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It’s a less than modest house in a neighborhood that would never be called good. No lawn services are contracted for this area. No one strolls down the street in their leisure time. No neighborhood picnics grace the backyards that are connected by hard times and harder life circumstances.

No coffee klatches take place in the mornings between breakfast dishes and luncheon preparations. Kids seldom play outside and certainly not without parents watching closely for the first sign of danger, prepared to swoop in and rescue their young chicks.

Most families work long hours for little pay, trying to eke out a living for their loved ones. It’s easy to say that people in this neighborhood are experiencing hard times, but that’s not entirely accurate. “Hard times” suggest that there are times that aren’t hard. But hard times are the only times these families know. The same is true for their families before them and as far back as most of them can remember. Hard times are their birthright. They didn’t know, expect, or receive anything different.

And yet, the woman who lives in the less than modest house is different. Armed with a little tray of watercolors and a cheap paint brush, she paints little flowers throughout her house as a way to make the hope she secretly carries in her heart be seen on the outside by those who know how to see. How to recognize the truth in the form of painted flowers.

This woman has something money cannot buy. She has hope. Hope that this little house can become a home. Her home. Hope that her life will be different. Hope that her life can be better.

It’s brave of her to hope. To paint her heart on the walls. To not simply keep going after everything she’s been through in her life, but to allow hope to rise up in her like the Phoenix out of the ashes of her disappointments, her sadness, and her tragedies. Out of the failure of others who never learned how to love without inflicting pain.

But hope has a way of lighting up the darkest lives. It can wiggle through the tiniest crack and explode like firecrackers on the Fourth of July. It can find its way through the most complex and intricate labyrinths that seem to have no beginning or end and yet, they bring the light of truth to the journey.

In her, it birthed a spirit of determination and change. Something this neighborhood’s not used to seeing.

“I refuse to give up!” she says over and over again as she draws flowers on her walls and paints them with bright colors. Walls that once seemed like a prison. Walls that have heard terrible words spoken and witnessed unmentionable scenes. Walls that used to tremble, are now quiet, waiting. Watching. Changing. Transforming.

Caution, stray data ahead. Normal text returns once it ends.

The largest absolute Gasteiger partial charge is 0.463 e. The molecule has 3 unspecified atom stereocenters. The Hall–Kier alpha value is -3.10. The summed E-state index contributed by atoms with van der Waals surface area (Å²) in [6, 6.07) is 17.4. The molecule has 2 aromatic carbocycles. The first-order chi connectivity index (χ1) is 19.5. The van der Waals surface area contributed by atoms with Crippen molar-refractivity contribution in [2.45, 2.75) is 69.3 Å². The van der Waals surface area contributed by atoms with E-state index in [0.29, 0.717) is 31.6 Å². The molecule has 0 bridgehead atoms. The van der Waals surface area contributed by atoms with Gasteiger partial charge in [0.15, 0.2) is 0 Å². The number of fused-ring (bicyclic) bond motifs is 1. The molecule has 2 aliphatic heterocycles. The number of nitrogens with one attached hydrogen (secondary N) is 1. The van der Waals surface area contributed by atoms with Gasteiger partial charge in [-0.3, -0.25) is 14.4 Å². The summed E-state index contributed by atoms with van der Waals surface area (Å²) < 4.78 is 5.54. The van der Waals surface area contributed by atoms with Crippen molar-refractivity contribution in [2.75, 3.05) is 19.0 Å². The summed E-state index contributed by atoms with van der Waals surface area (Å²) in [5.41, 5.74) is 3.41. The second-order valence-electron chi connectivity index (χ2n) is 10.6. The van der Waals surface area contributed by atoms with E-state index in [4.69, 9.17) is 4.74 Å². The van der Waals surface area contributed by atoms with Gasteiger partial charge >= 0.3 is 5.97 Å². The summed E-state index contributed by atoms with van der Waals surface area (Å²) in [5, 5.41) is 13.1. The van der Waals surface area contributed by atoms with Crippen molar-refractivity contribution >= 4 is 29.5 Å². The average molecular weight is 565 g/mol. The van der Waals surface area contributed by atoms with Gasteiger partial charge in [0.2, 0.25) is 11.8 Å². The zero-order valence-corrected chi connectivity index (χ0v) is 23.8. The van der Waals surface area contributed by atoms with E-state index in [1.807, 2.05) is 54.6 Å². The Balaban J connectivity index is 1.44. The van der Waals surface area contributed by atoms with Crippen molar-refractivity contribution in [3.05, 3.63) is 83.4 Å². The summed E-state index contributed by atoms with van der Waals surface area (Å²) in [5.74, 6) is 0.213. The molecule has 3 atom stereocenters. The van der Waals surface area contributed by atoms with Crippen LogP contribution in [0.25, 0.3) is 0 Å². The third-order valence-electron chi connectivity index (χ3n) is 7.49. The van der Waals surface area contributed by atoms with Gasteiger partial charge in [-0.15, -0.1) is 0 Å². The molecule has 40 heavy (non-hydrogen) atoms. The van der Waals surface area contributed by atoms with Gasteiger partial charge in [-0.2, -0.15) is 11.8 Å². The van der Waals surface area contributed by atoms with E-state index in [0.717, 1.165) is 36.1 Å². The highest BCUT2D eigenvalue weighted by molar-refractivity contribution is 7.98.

With each flower painted, hope is planted, watered and blooming.

After she finishes her painting. After the paint tin is used up and the colors all gone, she does something unusual. Something new and brave. She bakes chocolate chip cookies. She puts them on a little plate. She walks across the street. She knocks on her neighbor’s door.

Her neighbor, also a woman living alone, carefully peers through her door. She’s surprised to see the cookies lifted up to her as a gift. An offering of friendship. A sign of hope that maybe, just maybe, things can change in this neighborhood.

And even though the neighbor does not have flowers painted on her walls, a little flower takes root, sprouts and blooms in her heart that day. A new friendship is born. Hope spreads to one more home. Light breaks through one more dark life.

A movement slowly begins. This neighborhood filled with people living in perpetually hard times, is experiencing the light of hope brought by one woman who paints flowers on her walls. One woman who knows the Light of the World (John 8:12). This neighborhood is beginning to exemplify Matthew 5:14-16.

“You are the light of the world. A town built on a hill cannot be hidden. Neither do people light a lamp and put it under a bowl. Instead they put it on its stand, and it gives light to everyone in the house. In the same way, let your light shine before others, that they may see your good deeds and glorify your Father in heaven.”

And it all began with flowers on the wall. Well, it all began with Jesus.

Kathy Yoder is a devotional writer. She may be reached at


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